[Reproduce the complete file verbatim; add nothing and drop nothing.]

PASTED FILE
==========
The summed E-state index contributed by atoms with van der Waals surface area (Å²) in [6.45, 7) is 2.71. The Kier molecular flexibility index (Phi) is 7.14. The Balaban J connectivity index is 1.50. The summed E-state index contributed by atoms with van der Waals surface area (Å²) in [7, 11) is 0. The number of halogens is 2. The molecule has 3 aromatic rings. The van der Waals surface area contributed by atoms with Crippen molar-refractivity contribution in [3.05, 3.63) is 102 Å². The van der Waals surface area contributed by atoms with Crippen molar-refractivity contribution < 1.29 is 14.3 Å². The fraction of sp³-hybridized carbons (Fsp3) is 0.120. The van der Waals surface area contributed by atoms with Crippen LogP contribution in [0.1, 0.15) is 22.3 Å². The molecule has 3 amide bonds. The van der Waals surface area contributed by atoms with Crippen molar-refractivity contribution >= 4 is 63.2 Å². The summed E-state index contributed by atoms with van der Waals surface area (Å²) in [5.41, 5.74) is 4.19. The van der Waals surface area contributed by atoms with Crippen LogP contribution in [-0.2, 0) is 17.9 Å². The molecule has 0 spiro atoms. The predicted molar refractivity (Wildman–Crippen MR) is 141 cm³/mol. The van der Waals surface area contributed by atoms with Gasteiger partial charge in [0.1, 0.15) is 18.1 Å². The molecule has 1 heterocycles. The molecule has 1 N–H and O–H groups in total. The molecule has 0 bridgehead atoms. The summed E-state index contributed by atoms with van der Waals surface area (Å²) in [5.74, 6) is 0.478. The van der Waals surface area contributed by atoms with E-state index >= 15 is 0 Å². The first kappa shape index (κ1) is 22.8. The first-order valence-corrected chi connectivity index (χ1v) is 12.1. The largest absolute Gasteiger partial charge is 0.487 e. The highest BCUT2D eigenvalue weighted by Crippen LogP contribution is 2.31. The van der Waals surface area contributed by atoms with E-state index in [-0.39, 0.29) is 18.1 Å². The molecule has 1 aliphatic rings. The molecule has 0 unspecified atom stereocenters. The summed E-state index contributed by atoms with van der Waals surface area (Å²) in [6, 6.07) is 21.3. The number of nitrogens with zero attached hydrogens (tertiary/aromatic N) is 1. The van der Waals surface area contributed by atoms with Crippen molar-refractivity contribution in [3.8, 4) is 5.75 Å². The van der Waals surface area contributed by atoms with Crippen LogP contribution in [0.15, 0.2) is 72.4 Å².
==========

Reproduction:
The summed E-state index contributed by atoms with van der Waals surface area (Å²) in [6.45, 7) is 2.71. The Kier molecular flexibility index (Phi) is 7.14. The Balaban J connectivity index is 1.50. The summed E-state index contributed by atoms with van der Waals surface area (Å²) in [7, 11) is 0. The number of halogens is 2. The molecule has 3 aromatic rings. The van der Waals surface area contributed by atoms with Crippen molar-refractivity contribution in [3.05, 3.63) is 102 Å². The van der Waals surface area contributed by atoms with Crippen molar-refractivity contribution < 1.29 is 14.3 Å². The fraction of sp³-hybridized carbons (Fsp3) is 0.120. The van der Waals surface area contributed by atoms with Crippen LogP contribution in [0.1, 0.15) is 22.3 Å². The molecule has 3 amide bonds. The van der Waals surface area contributed by atoms with Crippen molar-refractivity contribution >= 4 is 63.2 Å². The summed E-state index contributed by atoms with van der Waals surface area (Å²) in [5.41, 5.74) is 4.19. The van der Waals surface area contributed by atoms with Crippen LogP contribution in [-0.2, 0) is 17.9 Å². The molecule has 0 spiro atoms. The predicted molar refractivity (Wildman–Crippen MR) is 141 cm³/mol. The van der Waals surface area contributed by atoms with Gasteiger partial charge in [0.1, 0.15) is 18.1 Å². The molecule has 1 heterocycles. The molecule has 1 N–H and O–H groups in total. The molecule has 0 bridgehead atoms. The summed E-state index contributed by atoms with van der Waals surface area (Å²) in [5.74, 6) is 0.478. The van der Waals surface area contributed by atoms with E-state index >= 15 is 0 Å². The first kappa shape index (κ1) is 22.8. The first-order valence-corrected chi connectivity index (χ1v) is 12.1. The largest absolute Gasteiger partial charge is 0.487 e. The highest BCUT2D eigenvalue weighted by Crippen LogP contribution is 2.31. The van der Waals surface area contributed by atoms with E-state index in [-0.39, 0.29) is 18.1 Å². The molecule has 1 aliphatic rings. The molecule has 0 unspecified atom stereocenters. The summed E-state index contributed by atoms with van der Waals surface area (Å²) in [6, 6.07) is 21.3. The number of nitrogens with zero attached hydrogens (tertiary/aromatic N) is 1. The van der Waals surface area contributed by atoms with Crippen molar-refractivity contribution in [3.8, 4) is 5.75 Å². The van der Waals surface area contributed by atoms with Crippen LogP contribution in [0.15, 0.2) is 72.4 Å².